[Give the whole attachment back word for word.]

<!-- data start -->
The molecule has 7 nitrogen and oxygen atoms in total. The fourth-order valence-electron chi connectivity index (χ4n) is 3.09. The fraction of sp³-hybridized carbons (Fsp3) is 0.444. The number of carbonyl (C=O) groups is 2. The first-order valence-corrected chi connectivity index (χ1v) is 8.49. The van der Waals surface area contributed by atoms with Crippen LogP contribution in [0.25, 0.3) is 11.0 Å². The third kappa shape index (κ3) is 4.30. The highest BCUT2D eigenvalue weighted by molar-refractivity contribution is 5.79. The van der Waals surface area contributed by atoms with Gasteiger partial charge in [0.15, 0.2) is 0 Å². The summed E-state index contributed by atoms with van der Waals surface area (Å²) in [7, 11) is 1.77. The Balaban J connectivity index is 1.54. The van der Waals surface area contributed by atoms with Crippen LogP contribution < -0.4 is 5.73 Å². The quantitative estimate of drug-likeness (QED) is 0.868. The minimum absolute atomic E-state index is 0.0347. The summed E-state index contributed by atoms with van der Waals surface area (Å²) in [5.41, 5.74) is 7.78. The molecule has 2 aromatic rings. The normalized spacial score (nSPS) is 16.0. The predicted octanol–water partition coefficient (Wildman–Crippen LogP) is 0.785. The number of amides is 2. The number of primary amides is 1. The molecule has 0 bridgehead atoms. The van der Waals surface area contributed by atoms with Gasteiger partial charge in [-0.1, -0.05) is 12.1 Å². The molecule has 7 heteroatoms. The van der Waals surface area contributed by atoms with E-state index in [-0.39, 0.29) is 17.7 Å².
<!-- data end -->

The molecule has 7 nitrogen and oxygen atoms in total. The fourth-order valence-electron chi connectivity index (χ4n) is 3.09. The fraction of sp³-hybridized carbons (Fsp3) is 0.444. The number of carbonyl (C=O) groups is 2. The first-order valence-corrected chi connectivity index (χ1v) is 8.49. The van der Waals surface area contributed by atoms with Crippen LogP contribution in [0.25, 0.3) is 11.0 Å². The third kappa shape index (κ3) is 4.30. The highest BCUT2D eigenvalue weighted by molar-refractivity contribution is 5.79. The van der Waals surface area contributed by atoms with Gasteiger partial charge in [0.15, 0.2) is 0 Å². The summed E-state index contributed by atoms with van der Waals surface area (Å²) in [7, 11) is 1.77. The Balaban J connectivity index is 1.54. The van der Waals surface area contributed by atoms with Crippen LogP contribution < -0.4 is 5.73 Å². The quantitative estimate of drug-likeness (QED) is 0.868. The minimum absolute atomic E-state index is 0.0347. The summed E-state index contributed by atoms with van der Waals surface area (Å²) in [5.41, 5.74) is 7.78. The molecule has 2 aromatic rings. The normalized spacial score (nSPS) is 16.0. The predicted octanol–water partition coefficient (Wildman–Crippen LogP) is 0.785. The number of amides is 2. The number of primary amides is 1. The molecule has 0 bridgehead atoms. The van der Waals surface area contributed by atoms with Gasteiger partial charge in [-0.1, -0.05) is 12.1 Å². The molecule has 7 heteroatoms. The van der Waals surface area contributed by atoms with E-state index in [-0.39, 0.29) is 17.7 Å².